Abstract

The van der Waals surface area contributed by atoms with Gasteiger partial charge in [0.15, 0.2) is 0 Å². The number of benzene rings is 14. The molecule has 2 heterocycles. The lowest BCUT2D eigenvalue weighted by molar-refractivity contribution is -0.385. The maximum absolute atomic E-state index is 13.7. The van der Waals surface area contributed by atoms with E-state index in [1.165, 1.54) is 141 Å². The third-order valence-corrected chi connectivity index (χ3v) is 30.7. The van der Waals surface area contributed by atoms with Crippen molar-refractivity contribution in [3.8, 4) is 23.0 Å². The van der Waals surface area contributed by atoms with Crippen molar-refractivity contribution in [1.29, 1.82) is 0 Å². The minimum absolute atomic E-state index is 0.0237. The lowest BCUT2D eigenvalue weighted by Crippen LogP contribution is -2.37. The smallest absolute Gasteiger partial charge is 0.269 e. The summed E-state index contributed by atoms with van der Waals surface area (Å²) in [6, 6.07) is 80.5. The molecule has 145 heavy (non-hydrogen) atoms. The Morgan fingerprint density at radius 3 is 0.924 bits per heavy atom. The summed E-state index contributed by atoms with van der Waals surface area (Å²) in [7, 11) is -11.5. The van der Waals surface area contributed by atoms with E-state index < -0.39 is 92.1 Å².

Wechsler Memory Scale—Third edition (WMS-III) performance in 25 mild traumatic brain injury (TBI) litigants who met the criteria for probable malingered neurocognitive dysfunction (MND) was compared with 50 nonmalingering subjects. The base rate for probable MND in the population studied was 27%. Overall, malingerers showed globally depressed memory function. They returned significantly poorer scores than nonmalingerers on all WMS-III indexes and subtests, and on selected WMS-III index difference scores and intelligence–memory difference scores. Using the minimum score returned in the nonmalingerers as the cut-off for malingering, the delayed auditory recognition memory tasks were highly effective in detecting malingering. Raw scores below 43 on the auditory recognition-delayed (AR-D) subtest or below 18 on word list II-recognition, identified around 80% of the malingerers. In a group of 50 severe TBI litigants, only a very small proportion (i.e., <10%) returned scores below the cut-offs for malingering for the mild TBI subjects.